Dropbox and Backups

June 13, 2013 • #

I use Dropbox as the nerve center for all of my digital goods, keeping data, configurations, histories, log files, and anything else I need access to centralized and available from my Mac or iOS devices.

Here are a few of my daily tools or information trails I want to keep synced up, so anything here can be a few clicks or a search away:

  • Instant message chat history
  • iTunes library
  • Histories + log files
  • OmniFocus backups

Chat Archiving

I use Messages on the desktop for all chat conversations with my Jabber and Google accounts. I access the transcript history daily to find things I told people in chat conversations, look up links I sent, and other things. So much of my communication happens via instant messaging that I rely on it to keep logs of interactions (albeit securely).

Backing up chat transcripts is simple with symlinks. For me, I want all chat logs to be archived into a Dropbox directory continuously, so I don’t have to remember to back them up. Messages stores its transcript files here:


Since I want my chats to all be instantly backed up to Dropbox, I symlink the directory into a ~/Dropbox/backups directory, like this:

ln -s ~/Library/Messages/Archive ~/Dropbox/backups/chats/

Linking those files to a Dropbox directory will automatically sync them to your account in real time, if you have syncing enabled. These files are then backed up for good, in case I need to search later. A downside with Messages is the transcript files are .ichat files, not plain text. So they can’t be searched from the Dropbox iOS app or mobile text readers. The in-app search works okay, but hopefully we’ll see some performance improvement there in the upcoming OS X Mavericks release. This piece from Glenn Fleishman has some other good tips on instant messaging with Messages.


My iTunes media is mostly secure at this point, with iTunes Match and iCloud, but I still like to keep a backup of the raw XML library data. This contains a ton of stuff I don’t want to lose, like playlists, ratings, and other metadata. ID3 tags and album art are safe with the MP3 files. A couple of symlinks make it so every time I close iTunes, the latest changes to my library get backed up. The .itl file is the primary iTunes database, and the XML file adds a software compatibility layer for other apps that read from your library (like Garage Band and others):

ln -s ~/Music/iTunes/iTunes\ Library.itl \
  ~/Dropbox/backups/iTunes/iTunes\ Library.itl

ln -s ~/Music/iTunes/iTunes\ Music\ Library.xml \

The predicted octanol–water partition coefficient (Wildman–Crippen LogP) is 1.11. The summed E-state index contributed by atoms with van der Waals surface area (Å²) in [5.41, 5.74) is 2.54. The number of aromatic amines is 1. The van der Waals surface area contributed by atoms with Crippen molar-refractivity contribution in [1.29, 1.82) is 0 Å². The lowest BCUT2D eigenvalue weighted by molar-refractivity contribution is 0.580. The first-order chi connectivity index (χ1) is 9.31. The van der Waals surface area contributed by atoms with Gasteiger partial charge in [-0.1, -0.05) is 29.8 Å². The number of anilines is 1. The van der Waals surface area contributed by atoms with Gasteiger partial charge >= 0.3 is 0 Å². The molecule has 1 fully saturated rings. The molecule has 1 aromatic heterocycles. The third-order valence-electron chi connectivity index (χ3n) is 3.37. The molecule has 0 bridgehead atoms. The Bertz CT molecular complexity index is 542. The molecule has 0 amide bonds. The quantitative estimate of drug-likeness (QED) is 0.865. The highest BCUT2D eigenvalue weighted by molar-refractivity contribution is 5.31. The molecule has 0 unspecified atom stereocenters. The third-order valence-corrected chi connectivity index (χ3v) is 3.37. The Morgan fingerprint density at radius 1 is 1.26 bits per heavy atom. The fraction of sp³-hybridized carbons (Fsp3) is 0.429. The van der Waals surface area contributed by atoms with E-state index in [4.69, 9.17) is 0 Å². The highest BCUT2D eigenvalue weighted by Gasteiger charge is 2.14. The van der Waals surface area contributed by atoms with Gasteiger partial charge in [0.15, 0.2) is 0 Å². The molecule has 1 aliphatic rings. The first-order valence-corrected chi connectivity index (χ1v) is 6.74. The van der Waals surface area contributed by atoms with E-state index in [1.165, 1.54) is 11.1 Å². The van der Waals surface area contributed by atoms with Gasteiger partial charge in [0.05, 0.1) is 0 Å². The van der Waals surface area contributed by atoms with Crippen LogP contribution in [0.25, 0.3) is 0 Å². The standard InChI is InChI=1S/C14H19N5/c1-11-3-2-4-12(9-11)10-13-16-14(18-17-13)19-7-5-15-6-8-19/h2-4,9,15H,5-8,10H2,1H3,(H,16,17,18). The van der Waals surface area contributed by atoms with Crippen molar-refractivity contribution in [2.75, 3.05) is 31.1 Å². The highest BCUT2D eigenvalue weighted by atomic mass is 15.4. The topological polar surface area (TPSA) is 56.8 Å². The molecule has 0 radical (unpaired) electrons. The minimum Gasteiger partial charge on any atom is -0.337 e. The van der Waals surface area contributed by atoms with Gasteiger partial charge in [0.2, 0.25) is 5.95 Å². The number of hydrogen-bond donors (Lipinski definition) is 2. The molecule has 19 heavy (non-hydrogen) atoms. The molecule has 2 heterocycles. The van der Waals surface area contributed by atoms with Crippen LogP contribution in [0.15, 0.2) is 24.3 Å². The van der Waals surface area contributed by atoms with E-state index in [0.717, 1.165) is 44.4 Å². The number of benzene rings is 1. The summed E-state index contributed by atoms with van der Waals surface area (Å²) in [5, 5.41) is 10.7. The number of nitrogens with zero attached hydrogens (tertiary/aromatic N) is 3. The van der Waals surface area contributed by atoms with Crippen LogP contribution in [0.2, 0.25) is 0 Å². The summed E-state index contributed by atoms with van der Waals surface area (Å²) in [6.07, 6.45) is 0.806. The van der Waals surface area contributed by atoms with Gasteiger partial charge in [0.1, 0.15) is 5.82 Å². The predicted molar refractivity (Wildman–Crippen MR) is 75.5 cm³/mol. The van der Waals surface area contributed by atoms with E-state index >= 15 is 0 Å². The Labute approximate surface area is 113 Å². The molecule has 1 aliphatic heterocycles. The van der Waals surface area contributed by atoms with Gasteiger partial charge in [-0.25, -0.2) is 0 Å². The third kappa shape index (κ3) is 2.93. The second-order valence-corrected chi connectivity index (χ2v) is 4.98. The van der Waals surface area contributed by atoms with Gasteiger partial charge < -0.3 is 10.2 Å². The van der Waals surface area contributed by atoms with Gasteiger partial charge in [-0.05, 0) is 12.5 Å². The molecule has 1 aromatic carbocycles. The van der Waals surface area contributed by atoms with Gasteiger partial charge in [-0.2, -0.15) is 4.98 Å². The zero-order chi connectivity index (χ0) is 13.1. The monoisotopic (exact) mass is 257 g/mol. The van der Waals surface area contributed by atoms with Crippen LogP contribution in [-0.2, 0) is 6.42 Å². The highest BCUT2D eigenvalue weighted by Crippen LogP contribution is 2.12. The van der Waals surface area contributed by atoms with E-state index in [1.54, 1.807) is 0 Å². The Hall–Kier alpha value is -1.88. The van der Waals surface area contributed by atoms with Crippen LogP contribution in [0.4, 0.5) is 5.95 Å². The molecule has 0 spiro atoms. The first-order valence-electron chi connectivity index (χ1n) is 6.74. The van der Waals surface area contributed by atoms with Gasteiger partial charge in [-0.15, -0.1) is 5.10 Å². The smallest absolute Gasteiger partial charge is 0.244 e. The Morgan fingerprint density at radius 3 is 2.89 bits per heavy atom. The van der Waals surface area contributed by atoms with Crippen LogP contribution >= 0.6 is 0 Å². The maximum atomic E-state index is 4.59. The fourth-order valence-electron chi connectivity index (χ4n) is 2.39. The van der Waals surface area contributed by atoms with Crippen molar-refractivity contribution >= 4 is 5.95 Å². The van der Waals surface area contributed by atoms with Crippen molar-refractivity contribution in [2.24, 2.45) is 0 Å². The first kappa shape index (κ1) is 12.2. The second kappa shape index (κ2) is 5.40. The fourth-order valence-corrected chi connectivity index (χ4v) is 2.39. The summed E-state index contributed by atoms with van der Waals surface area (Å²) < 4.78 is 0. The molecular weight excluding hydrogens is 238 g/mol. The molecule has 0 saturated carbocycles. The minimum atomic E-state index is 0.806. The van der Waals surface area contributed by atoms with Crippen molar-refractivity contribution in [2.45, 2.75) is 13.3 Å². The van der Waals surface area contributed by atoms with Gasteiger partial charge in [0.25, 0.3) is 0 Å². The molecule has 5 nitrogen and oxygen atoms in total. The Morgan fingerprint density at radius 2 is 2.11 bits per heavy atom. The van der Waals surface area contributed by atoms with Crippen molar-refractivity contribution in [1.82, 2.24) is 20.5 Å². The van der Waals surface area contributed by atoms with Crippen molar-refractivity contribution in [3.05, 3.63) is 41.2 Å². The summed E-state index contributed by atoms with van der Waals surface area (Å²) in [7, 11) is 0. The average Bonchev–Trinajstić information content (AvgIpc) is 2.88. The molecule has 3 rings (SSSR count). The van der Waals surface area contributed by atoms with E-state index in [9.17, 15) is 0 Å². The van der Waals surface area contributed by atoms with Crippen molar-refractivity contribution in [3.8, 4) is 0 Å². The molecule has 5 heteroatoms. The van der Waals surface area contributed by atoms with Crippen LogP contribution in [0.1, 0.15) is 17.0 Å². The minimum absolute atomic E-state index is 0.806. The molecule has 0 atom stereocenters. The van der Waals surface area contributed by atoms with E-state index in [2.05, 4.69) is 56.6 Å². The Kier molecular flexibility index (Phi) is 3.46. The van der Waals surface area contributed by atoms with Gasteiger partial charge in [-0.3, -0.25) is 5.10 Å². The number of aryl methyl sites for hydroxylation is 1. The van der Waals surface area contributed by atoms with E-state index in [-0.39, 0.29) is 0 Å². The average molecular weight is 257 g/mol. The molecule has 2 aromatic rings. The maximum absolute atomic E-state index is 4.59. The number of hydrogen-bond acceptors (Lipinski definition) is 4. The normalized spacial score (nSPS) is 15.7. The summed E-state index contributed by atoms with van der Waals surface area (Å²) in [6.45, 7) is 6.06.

~/Dropbox/backups/iTunes/iTunes\ Music\ Library.xml

History + Logs

On a daily basis, I’m all over the place with my machine — working with data in Postgres or SQLite, writing Ruby scripts, and just generally working on the shell doing tons of different things. I love having my command history for anything that has a CLI archived somewhere, so when I need to pull up some command or see how I had built a package from source, it’s as simple as searching a history file. Many Linux & Mac applications keep themselves a history file inside your home directory, typically hidden, like .bash_history for the bash shell environment. I use zsh, with the awesome oh-my-zsh environment framework, highly recommended. Here’s a few I keep around for posterity and convenience, in a “histories” backup1 directory:

  • ~/.zsh_history
  • ~/.irb-history
  • ~/.psql_history

With those backed up, I can always search the logs for when I installed something with Homebrew:

history | grep "brew install mapnik"

As for OmniFocus, backups are cake. Just check the preferences for the database backup location and frequency settings, and change it to somewhere within your Dropbox folder.

In addition to the convenience of keeping this stuff linked into a secure, synced place like Dropbox, using an online backup service (like the fantastic Backblaze) is a no-brainer for keeping your stuff safe. You should be using one. Even though Time Machine is super simple to get going to an external HDD, I don’t trust the hardware enough to rely solely on that.

  1. Remember, history files can often contain passwords and other secure data. Make sure if you keep them around they’re somewhere secure.